If you’re a foreigner in Japan, at some point you’re probably going to have a run-in with the police. This might be because they think you look suspicious (for justified reasons or not) and want to check your residence card, pulled you over because you violated a traffic law, or maybe you lost your wallet and need to file a lost report/are lost and need to ask directions at the nearest police box (kōban).
Having just gotten pulled over for a traffic offense, and considering the police climate Stateside, I thought I’d write a short bit on what to do if and when you encounter the police in Japan.
Posted in Issues, Legal
- Tagged alien registration card, asking for directions, discrimination, gaijin card, issues, japanese law, japanese police, japanese speeding tickets, koban, law, legal, police box, resident card, speeding tickets, traffic law, traffic violations, traffic violations in japan, zairyuu card
The interview is done, yay! All you need to do is wait. Or maybe you’ve just gotten notice that they want to hire you. In that case, congratulations! 😀
Here’s some pointers on how to wrap up the job application process.
Posted in Coming to Japan, Culture & Holidays, Issues, Legal, Making the Big Move, Series, Teaching, Working in Japan
- Tagged after the interview, getting hired, interviewing in japan, interviews, japanese business etiquette, japanese labor bureau, japanese manners, job application process, jobs in japan, working in japan
So you applied for the job and landed an interview! Hurrah!
Here’s some handy info about how Japan often conducts interviews, as well some dos and don’ts to consider. I think many of them are common sense, but a few are unique to Japanese interviews in particular.
Posted in Coming to Japan, Culture & Holidays, Issues, Making the Big Move, Money & Finance, Series, Working in Japan
- Tagged finding a job, finding a job in japan, interviews, japanese business attire, japanese interview attire, japanese interviews, japanese manners, jobs, mensetsu, Skype interviews, working, working in japan
Here’s the next post of this series, this time focusing on how to write your resume and apply for a job.
Posted in Coming to Japan, Issues, Making the Big Move, Series, Teaching, Working in Japan
- Tagged applying for a job in japan, japanese resumes, job hunting in japan, jobs in japan, working, working in japan, writing a japanese resume, writing a resume
Hey all! It’s a new year, which means new beginnings and the beginning of the Japanese hiring season! As I’ve written before, I plan on leaving my current company for something more flexible and less hectic. So while I’m on the hunt for a new job or string of part-time jobs, I figured why not make it into a series that way someone else might also benefit from the experience.
This first post in the series focuses on where many of us find ourselves at in the very beginning- trying to get hired from abroad or within Japan.
Posted in Coming to Japan, Issues, Legal, Making the Big Move, Money & Finance, Teaching, Working in Japan
- Tagged finding a job in japan, how to find a job in japan, job hunting in japan, jobs in japan, kokumin hoken, national insurance, shakai hoken, social insurance, working, working culture in japan, working in japan
If you’ve been traveling for as long as I have, you’re bound to eventually experience that one flying disaster from hell. (And if for some reason you never do, I envy you 😉 ) Mine came as I was coming home to Japan, on an American Airlines flight from Dallas (DFW) that got re-routed from Chicago (ORD) to Los Angeles (LAX).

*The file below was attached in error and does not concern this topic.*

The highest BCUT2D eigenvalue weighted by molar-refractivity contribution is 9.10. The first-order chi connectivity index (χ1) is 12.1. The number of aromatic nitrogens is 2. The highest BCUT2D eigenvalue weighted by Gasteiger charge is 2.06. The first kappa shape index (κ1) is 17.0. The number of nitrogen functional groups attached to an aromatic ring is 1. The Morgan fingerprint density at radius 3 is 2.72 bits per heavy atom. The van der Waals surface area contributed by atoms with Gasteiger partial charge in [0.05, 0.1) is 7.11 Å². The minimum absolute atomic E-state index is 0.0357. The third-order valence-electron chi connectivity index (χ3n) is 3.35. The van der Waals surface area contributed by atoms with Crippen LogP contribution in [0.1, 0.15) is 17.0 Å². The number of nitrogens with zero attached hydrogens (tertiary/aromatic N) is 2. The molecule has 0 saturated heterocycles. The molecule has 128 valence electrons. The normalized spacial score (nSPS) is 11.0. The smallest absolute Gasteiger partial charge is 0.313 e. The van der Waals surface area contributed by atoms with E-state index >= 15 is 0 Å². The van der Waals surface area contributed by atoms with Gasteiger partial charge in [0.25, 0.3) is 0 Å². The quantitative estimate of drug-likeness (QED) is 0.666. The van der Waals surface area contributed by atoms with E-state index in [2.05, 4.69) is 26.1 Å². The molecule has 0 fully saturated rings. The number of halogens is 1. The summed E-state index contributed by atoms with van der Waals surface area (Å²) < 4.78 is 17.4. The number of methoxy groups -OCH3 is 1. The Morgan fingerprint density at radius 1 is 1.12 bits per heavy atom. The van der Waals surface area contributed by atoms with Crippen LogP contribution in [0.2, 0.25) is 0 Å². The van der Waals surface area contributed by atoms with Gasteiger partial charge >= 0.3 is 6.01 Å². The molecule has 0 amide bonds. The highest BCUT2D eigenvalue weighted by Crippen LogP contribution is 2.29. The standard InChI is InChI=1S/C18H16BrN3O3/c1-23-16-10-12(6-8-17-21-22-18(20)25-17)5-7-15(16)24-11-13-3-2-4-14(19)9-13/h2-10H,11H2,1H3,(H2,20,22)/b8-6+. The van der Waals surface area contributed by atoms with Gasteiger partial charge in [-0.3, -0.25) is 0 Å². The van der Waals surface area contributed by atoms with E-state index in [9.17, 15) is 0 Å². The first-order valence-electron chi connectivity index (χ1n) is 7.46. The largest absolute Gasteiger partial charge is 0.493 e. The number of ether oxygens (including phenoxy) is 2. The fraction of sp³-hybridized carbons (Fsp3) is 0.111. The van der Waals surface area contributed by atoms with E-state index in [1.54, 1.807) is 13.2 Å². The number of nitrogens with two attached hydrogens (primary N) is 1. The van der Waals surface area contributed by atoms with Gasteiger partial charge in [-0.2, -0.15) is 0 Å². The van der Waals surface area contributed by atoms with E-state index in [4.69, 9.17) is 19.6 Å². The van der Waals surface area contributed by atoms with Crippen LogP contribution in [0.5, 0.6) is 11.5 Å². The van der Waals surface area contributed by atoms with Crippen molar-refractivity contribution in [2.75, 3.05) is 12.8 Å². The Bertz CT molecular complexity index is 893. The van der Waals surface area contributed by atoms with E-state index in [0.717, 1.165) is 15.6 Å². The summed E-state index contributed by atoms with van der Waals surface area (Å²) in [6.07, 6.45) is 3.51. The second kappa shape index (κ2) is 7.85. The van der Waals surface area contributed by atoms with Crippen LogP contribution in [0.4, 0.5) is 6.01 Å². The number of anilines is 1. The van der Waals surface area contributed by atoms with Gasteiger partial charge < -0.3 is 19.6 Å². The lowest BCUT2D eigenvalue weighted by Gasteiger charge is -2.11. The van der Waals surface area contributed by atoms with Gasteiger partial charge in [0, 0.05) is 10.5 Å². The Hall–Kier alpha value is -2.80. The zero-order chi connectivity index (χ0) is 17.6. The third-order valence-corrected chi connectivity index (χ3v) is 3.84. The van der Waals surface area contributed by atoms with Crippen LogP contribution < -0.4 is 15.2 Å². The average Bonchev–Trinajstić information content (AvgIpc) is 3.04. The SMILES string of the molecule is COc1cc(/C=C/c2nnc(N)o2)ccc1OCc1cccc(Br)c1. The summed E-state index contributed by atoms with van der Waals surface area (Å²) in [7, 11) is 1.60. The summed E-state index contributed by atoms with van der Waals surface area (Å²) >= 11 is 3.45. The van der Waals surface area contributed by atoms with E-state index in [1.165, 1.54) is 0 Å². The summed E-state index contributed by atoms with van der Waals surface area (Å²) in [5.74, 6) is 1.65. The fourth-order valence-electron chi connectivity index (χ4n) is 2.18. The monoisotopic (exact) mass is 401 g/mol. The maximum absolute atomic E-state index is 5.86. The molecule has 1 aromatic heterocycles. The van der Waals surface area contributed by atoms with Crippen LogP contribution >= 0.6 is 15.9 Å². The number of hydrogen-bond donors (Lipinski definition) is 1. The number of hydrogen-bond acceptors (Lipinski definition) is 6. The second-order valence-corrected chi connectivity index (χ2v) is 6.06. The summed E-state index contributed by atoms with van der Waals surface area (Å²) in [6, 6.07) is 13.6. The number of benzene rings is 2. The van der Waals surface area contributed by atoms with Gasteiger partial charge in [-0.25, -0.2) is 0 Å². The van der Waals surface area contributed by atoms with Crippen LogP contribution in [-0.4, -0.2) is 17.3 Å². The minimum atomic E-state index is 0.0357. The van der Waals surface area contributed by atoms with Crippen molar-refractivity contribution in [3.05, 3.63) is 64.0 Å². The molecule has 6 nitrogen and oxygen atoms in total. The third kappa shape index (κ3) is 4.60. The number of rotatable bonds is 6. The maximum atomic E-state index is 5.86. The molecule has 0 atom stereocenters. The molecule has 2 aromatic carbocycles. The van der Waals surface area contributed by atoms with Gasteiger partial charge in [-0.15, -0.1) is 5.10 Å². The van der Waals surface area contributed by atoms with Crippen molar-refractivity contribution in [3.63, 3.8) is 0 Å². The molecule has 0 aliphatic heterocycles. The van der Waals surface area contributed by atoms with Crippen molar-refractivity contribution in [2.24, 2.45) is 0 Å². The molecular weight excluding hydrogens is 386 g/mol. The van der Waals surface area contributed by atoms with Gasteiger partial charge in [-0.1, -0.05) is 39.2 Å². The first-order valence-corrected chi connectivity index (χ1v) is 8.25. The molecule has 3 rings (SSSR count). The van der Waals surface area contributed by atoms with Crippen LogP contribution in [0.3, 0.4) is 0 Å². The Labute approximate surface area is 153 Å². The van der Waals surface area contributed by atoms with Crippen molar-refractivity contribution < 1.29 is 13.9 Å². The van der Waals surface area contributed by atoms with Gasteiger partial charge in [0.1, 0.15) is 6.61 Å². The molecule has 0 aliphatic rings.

Long story short, there were some maintenance delays with the aircraft that caused me to miss my connecting flight in Los Angeles (LAX) to Narita (NRT). Well technically I didn’t miss it and arrived at the gate 10 minutes before take-off, but they refused to board two other guys booked for the same flight as myself, probably because they had given our seats away to stand-by. Irritating, but hey it happens. Little did I know a shitstorm of bad customer service and excuses was next to come.
Posted in Issues, Personal, Series, Sightseeing & Travel
- Tagged airline customer service, airlines, airports, american airlines, american airlines hotel voucher, american airlines meal vouchers, bad customer service, dallas, dfw, flight issues, flying, fort worth, haneda, hnd, hotel vouchers, lax, los angeles, lost luggage, luggage, meal vouchers, missing your flight, narita, nrtn, tokyo, travel issues, traveling, traveling abroad, united
In Japan there are three main cellular service providers: au, Softbank (previously Vodafone), and (NTT) Docomo
When the iPhone first came out it was only released by Softbank, and later au and Docomo started carrying it. Mr. J and I use au as our mobile carrier, and when the iPhone 5 first came out my cellphone at the time was on its last leg, so I reserved one though them.
The iPhone 5 battery is infamous for dying after little use, and fast forward over two years later, mine was on its last leg. Like on the Kyoto trip my friends and I took, it would completely die after only taking 2-3 pictures or under 20 minutes of usage no matter if it was fully charged or not. So after the trip, I decided I needed to get the issue remedied ASAP before my next trip back to the States, and started the process of doing just that.
Posted in Daily Life, Issues, Personal
- Tagged apple support, apple support in japan, au, au apple support, au iphone, cell phone providers, cell phones, customer service, docomo, iphone, iphone 5, iphone problems, iphone repair, iphone repair in japan, japanese cell phones, ntt, smartphones, softbank, vodafone